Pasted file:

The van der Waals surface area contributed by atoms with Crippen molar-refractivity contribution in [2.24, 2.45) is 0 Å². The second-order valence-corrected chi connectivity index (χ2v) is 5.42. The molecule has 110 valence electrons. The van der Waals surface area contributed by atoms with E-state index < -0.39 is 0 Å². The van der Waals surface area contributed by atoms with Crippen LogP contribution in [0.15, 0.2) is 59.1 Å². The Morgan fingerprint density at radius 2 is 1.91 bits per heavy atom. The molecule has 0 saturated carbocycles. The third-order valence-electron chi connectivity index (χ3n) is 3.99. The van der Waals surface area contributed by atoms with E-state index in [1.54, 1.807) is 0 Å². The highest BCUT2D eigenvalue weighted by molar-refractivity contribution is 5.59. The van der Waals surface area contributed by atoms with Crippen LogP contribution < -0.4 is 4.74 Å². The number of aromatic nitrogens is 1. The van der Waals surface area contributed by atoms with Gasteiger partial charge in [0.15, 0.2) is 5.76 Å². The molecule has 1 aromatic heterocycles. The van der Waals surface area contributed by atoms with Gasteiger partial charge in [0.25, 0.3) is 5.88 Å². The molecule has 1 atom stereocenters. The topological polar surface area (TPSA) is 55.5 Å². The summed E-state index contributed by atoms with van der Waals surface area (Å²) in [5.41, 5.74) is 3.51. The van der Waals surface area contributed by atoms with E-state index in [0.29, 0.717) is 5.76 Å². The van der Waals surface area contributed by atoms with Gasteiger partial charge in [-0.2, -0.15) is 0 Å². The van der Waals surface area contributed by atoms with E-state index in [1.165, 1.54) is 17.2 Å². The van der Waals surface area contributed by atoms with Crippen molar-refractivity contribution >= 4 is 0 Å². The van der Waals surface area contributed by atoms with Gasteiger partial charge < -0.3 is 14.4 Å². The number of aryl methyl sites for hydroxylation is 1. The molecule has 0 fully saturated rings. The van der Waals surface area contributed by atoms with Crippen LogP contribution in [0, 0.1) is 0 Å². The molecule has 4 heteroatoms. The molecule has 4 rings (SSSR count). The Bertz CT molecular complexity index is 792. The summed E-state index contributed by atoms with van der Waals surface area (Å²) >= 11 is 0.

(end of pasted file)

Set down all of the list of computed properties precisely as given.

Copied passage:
The van der Waals surface area contributed by atoms with Crippen molar-refractivity contribution in [2.24, 2.45) is 0 Å². The second-order valence-corrected chi connectivity index (χ2v) is 5.42. The molecule has 110 valence electrons. The van der Waals surface area contributed by atoms with E-state index < -0.39 is 0 Å². The van der Waals surface area contributed by atoms with Crippen LogP contribution in [0.15, 0.2) is 59.1 Å². The Morgan fingerprint density at radius 2 is 1.91 bits per heavy atom. The molecule has 0 saturated carbocycles. The third-order valence-electron chi connectivity index (χ3n) is 3.99. The van der Waals surface area contributed by atoms with E-state index in [1.54, 1.807) is 0 Å². The highest BCUT2D eigenvalue weighted by molar-refractivity contribution is 5.59. The van der Waals surface area contributed by atoms with Crippen LogP contribution < -0.4 is 4.74 Å². The number of aromatic nitrogens is 1. The van der Waals surface area contributed by atoms with Gasteiger partial charge in [0.15, 0.2) is 5.76 Å². The molecule has 1 aromatic heterocycles. The van der Waals surface area contributed by atoms with Gasteiger partial charge in [0.25, 0.3) is 5.88 Å². The molecule has 1 atom stereocenters. The topological polar surface area (TPSA) is 55.5 Å². The summed E-state index contributed by atoms with van der Waals surface area (Å²) in [5.41, 5.74) is 3.51. The van der Waals surface area contributed by atoms with E-state index in [0.29, 0.717) is 5.76 Å². The van der Waals surface area contributed by atoms with Gasteiger partial charge in [-0.2, -0.15) is 0 Å². The van der Waals surface area contributed by atoms with E-state index in [1.165, 1.54) is 17.2 Å². The van der Waals surface area contributed by atoms with Crippen molar-refractivity contribution >= 4 is 0 Å². The van der Waals surface area contributed by atoms with Gasteiger partial charge < -0.3 is 14.4 Å². The number of aryl methyl sites for hydroxylation is 1. The molecule has 0 fully saturated rings. The van der Waals surface area contributed by atoms with Crippen LogP contribution in [0, 0.1) is 0 Å². The molecule has 4 heteroatoms. The molecule has 4 rings (SSSR count). The Bertz CT molecular complexity index is 792. The summed E-state index contributed by atoms with van der Waals surface area (Å²) >= 11 is 0.